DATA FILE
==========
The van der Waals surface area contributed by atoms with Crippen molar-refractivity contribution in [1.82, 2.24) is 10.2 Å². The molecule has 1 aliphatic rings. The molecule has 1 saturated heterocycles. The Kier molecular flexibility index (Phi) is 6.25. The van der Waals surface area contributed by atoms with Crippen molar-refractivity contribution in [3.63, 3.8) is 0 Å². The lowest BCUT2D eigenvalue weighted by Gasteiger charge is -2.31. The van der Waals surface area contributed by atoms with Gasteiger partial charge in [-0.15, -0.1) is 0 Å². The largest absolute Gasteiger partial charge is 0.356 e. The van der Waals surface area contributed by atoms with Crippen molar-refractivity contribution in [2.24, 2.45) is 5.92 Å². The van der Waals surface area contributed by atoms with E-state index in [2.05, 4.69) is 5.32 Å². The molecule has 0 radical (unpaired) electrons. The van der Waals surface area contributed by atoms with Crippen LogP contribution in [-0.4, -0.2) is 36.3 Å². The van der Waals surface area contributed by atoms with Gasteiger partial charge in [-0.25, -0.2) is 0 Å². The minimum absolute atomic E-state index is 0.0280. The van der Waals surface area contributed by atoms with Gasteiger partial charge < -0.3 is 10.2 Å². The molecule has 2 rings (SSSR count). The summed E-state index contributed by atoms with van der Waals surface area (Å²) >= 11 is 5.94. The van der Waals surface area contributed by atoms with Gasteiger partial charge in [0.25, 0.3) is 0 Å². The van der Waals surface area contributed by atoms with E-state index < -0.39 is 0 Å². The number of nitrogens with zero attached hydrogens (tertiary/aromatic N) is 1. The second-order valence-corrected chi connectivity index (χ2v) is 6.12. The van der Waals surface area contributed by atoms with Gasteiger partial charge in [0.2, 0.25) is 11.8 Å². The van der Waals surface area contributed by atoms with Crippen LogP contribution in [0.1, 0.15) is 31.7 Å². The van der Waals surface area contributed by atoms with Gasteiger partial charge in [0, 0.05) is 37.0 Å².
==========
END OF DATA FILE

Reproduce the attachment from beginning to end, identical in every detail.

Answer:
The van der Waals surface area contributed by atoms with Crippen molar-refractivity contribution in [1.82, 2.24) is 10.2 Å². The molecule has 1 aliphatic rings. The molecule has 1 saturated heterocycles. The Kier molecular flexibility index (Phi) is 6.25. The van der Waals surface area contributed by atoms with Crippen molar-refractivity contribution in [3.63, 3.8) is 0 Å². The lowest BCUT2D eigenvalue weighted by Gasteiger charge is -2.31. The van der Waals surface area contributed by atoms with Gasteiger partial charge in [-0.15, -0.1) is 0 Å². The largest absolute Gasteiger partial charge is 0.356 e. The van der Waals surface area contributed by atoms with Crippen molar-refractivity contribution in [2.24, 2.45) is 5.92 Å². The van der Waals surface area contributed by atoms with E-state index in [2.05, 4.69) is 5.32 Å². The molecule has 0 radical (unpaired) electrons. The van der Waals surface area contributed by atoms with Crippen LogP contribution in [-0.4, -0.2) is 36.3 Å². The van der Waals surface area contributed by atoms with Gasteiger partial charge in [-0.25, -0.2) is 0 Å². The minimum absolute atomic E-state index is 0.0280. The van der Waals surface area contributed by atoms with Gasteiger partial charge < -0.3 is 10.2 Å². The molecule has 2 rings (SSSR count). The summed E-state index contributed by atoms with van der Waals surface area (Å²) >= 11 is 5.94. The van der Waals surface area contributed by atoms with Gasteiger partial charge in [0.25, 0.3) is 0 Å². The van der Waals surface area contributed by atoms with E-state index < -0.39 is 0 Å². The number of nitrogens with zero attached hydrogens (tertiary/aromatic N) is 1. The second-order valence-corrected chi connectivity index (χ2v) is 6.12. The van der Waals surface area contributed by atoms with Gasteiger partial charge in [0.2, 0.25) is 11.8 Å². The van der Waals surface area contributed by atoms with Crippen LogP contribution in [0.1, 0.15) is 31.7 Å². The van der Waals surface area contributed by atoms with Gasteiger partial charge in [0, 0.05) is 37.0 Å².